Miracle of miracles, my prospective new boss from the train-wreck job interview I had last week (you can read that ridiculous claptrap in a previous post) called me to “chat” yesterday.

Let me just get this disclaimer out of the way: this doesn’t mean I got the job.

It is encouraging, however, if a little unorthodox; I’ve never been called by a prospective employer before to have a casual chat. I am super grateful that she took the time to call me and tell me more about the job, the place it’s in, and how the company is structured. These aren’t things you can really get at in a job interview situation, and so taking the extra time out of her day to talk to me could be construed as an act of kindness and a desire to be transparent about the job and its responsibilities.

It can also be thought of as a second interview.

I was acutely aware that this conversation was potentially a make-or-break kind of deal. I mean, maybe she has two or three good candidates in addition to me and this casual conversation is going to help her make her final decision. I had all day to come up with what I thought were meaningful questions for her, and I asked them. Of course, me being me, ever since I hung up the phone I wonder if I asked the right questions and told her the right things. Nevertheless, what’s done is done. I feel like this is pretty much the end of that interview process. It’s up to the fates now.

So many of the questions I wanted to ask this woman seemed irrelevant because I don’t know if I got the job yet. It seems a little presumptuous to ask where in a new city would be a good place to live, whether I’d stay at the GS-12 step level I’m currently in or would have to start over from the bottom rung of the ladder, and whether I would be reimbursed at all for relocation expenses. Are these things I should have asked?

Instead, I asked what kinds of projects I might be asked to take on. I asked what the company’s relationship with tribes is like. I asked what the company’s involvement with wildfire is, and what my prospective boss’s supervisor is like. I’m more interested in the shape of the job than I am in whether my salary will change or where I should look for living arrangements, because the fact is that whether or not I’m reimbursed for my move will not change the fact that I will move, one way or another. The goal is to get out there, do some meaningful work, and get comfortable. The rest will fall into place.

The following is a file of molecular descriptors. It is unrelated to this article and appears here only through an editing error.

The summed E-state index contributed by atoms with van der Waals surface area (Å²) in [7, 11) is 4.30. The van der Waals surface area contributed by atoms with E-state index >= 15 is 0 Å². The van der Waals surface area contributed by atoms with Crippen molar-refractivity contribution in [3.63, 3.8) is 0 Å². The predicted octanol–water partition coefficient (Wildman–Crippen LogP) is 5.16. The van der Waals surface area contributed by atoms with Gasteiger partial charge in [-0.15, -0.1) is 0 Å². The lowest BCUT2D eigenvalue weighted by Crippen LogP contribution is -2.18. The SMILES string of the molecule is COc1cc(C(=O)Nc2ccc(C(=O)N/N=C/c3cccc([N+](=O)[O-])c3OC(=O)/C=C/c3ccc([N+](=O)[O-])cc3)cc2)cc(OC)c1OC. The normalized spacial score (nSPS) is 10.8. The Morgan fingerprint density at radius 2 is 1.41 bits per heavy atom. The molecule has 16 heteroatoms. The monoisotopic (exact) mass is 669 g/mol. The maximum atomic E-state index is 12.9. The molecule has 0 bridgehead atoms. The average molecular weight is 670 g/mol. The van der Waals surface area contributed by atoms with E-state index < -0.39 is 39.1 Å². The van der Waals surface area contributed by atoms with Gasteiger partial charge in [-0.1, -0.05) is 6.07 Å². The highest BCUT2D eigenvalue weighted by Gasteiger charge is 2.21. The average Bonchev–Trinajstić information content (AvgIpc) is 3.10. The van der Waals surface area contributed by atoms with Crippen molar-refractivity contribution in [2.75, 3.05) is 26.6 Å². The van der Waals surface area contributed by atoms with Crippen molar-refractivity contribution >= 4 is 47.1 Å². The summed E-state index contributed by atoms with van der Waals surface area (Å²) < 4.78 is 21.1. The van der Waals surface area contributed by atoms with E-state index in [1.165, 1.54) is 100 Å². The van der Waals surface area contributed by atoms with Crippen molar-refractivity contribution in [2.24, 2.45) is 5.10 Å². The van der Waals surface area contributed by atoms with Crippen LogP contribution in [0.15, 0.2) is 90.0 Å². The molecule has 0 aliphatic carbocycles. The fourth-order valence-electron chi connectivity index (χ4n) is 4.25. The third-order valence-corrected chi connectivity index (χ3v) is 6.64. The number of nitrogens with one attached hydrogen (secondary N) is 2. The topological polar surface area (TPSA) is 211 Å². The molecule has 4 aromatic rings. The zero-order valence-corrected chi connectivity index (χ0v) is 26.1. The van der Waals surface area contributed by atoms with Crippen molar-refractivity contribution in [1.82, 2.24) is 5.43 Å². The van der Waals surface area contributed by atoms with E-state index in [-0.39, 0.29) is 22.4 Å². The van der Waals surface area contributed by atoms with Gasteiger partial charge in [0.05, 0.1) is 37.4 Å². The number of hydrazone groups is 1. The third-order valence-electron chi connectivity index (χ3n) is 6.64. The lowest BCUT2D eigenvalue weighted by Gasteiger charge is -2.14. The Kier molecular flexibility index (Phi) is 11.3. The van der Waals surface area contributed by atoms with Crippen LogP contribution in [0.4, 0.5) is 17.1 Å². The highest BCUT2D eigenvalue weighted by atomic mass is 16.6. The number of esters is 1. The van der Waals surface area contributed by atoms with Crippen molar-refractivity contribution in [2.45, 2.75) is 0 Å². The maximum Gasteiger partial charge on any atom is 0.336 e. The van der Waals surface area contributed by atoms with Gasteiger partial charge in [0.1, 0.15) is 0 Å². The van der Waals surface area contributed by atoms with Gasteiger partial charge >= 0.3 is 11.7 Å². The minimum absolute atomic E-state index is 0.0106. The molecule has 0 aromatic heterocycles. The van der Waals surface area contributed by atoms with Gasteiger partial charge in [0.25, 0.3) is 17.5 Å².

I’d be lying through my teeth if I didn’t say I was terrified of all of it: moving, new job, new place, no friends. I’m even super worried about driving my car 1500 miles with my dog and cat, alone, something that would never have worried me 20 years ago. Beyond the money I have stashed away from the sale of our home a few months ago and a gimpy retirement plan, I have no safety net. I have nothing whatsoever to fall back on. I see homeless people on the street and think “there, but for the grace of fate, go I.”

So it probably is no surprise to you, dear imaginary reader, to hear that I have been sleeping badly this past week. Last night I put 15 drops of melatonin in some water (the prescribed amount on the label is 30 drops) in the hope that it would help me get a full 7 to 8 hours. I went to sleep at about 9:30 last night. At 2 am I woke up to let the dog out, then promptly went back to bed.

I finally awoke at 10:30 this morning. I slept for almost 13 solid hours.

This is great, but now I’m living with the guilt that I didn’t do my long run today. In fact, I have spent most of today sitting on my ass on the couch, writing and reading. It’s now 4:30 and I have nothing to show for the day beyond these few badly-written paragraphs and the edited version of a blog post that will never see the light of day because the subject matter is too embarrassing. Not that my bellyaching about job hunt pains isn’t embarrassing, but it is fit for general human consumption.

I can’t win for losing.

How do people do this? I guess they do it by putting one foot in front of the other. I’ll keep you, dear reader, posted on the outcome.

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